When it comes to reading comics, I live by a simple rule: If I start to dislike a title I’ll stop reading new issues until the series becomes better or the next writer is someone I trust to do a better job. I’ve had an on and off again relationship with the X-Men since Brian Micheal Bendis took up the main series and wrote Avengers vs X-Men. Ever since then, it feels like this last decade has not been kind to the X-Men. Since 2012, the franchise has seen more than its fair share of disappointing titles, events and movies. Sure there’s been some exceptions to the rule like the “Old Man Logan” series by Ed barssion and the “Logan” movie in 2017, but there’s a reason issue #2 of “House of X” refers to this era as the “lost decade.”
In comes Johnathan Hickman, writer of previous titles and beloved runs such as his Avengers (2013-2015), Fantastic Four (2009-2012) and The Black Monday Murders (2016-present). And what Hickman does to the X-Men is what he always does; simultaneously deconstructing and reinventing the wheel by expanding the mythos of a franchise and taking it to an area few dared to imagine.
In an attempt to avoid as many spoilers as I can, the companion mini-series of “House of X” and “Powers of X” tell the story of the X-Men’s past, present and future by revealing new opportunities for the mutant population to create their own nation state. This nation known as Krakoa, is founded by Charles Xavier & Magneto, among others who have set aside their differences in order to be united as one people with a common goal: To survive and thrive.
Hickman manages to convey a story whose span is typical for those who are fans of his writing: A long overarching narrative that is relatively light on the action one would expect from a superhero comic (at least for “House of X”, “Powers of X” tries to compensate for that lack of action) and instead spans through multiple points of view and time periods, with key details and information scattered all over the place; even in graphs and fragments of text documents that resemble a Declassified CIA dossier.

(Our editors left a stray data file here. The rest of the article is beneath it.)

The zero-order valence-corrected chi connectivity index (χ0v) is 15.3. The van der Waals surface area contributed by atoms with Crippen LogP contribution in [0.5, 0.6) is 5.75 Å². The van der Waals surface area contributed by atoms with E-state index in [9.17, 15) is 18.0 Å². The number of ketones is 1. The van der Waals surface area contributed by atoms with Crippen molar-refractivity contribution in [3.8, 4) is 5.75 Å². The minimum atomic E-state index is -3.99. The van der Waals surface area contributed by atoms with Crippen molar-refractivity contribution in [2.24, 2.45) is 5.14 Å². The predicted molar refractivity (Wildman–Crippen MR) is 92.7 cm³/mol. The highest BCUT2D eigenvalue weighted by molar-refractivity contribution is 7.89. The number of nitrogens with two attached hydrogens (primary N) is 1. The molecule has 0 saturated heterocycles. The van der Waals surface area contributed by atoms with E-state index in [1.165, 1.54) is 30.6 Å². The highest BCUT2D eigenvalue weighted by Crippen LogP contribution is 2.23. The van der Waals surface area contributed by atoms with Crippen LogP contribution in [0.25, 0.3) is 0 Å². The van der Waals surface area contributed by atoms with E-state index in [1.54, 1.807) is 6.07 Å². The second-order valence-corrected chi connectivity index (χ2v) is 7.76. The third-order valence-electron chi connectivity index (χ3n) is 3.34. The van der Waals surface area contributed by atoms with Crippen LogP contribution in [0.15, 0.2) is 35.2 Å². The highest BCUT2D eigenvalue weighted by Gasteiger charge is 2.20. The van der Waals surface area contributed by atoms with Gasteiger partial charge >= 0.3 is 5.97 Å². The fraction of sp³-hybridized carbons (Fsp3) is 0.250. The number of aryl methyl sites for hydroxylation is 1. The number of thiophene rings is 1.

Seemingly minor characters become huge players in the story through retconned character development that is so masterfully crafted and thought out that they come off as natural progression. Hickman also knows exactly how to tell his story, as each issue is basically a snapshot of the most important parts of the story, even if their importance is not immediately known.
It has become well known to many readers and non-readers that Marvel has been lacking in the Art department with many of their titles (“Unbeatable Squirrel Girl” being the most notorious example). I am happy to announce that these two titles are the exceptions to that rule as Pepe Larraz and R.B Silva both do an amazing job in House and Powers of X respectively. Characters are well designed and lively, the environments are detailed to the point that it can feel like a character itself (and in certain cases, it actually is) and the vibrant colors make the action and non-action scenes stand out more than other titles Marvel currently has on shelves.
Hickman already won my fanatical support back when I first read his Fantastic Four run and became enamored by his portrayal of Reed Richards and Doctor Doom. But I think that this may be his greatest contribution to Marvel yet.
For the first time in a very long time, I feel optimistic about the future of the X-Men as a whole. House & Powers of X was a great launching point for this new rebranding of the merry Marvel mutants that is decisive in its direction and allows for different writers to follow the new status quo. The X-Men have been a major pillar of Marvel’s mythos since the 60s, as they have told stories and created characters that have inspired and entertained millions of readers from all walks of life. They deserve no less than the best anyone has to offer, and with Hickman leading the helm, it seems like they have that.
Recommendation to buy?
Yes, this is a must buy for any fan of the X-Men. It doesn’t matter if you stopped in 2012 or kept reading through all the years. This is a great starting or returning point to the series.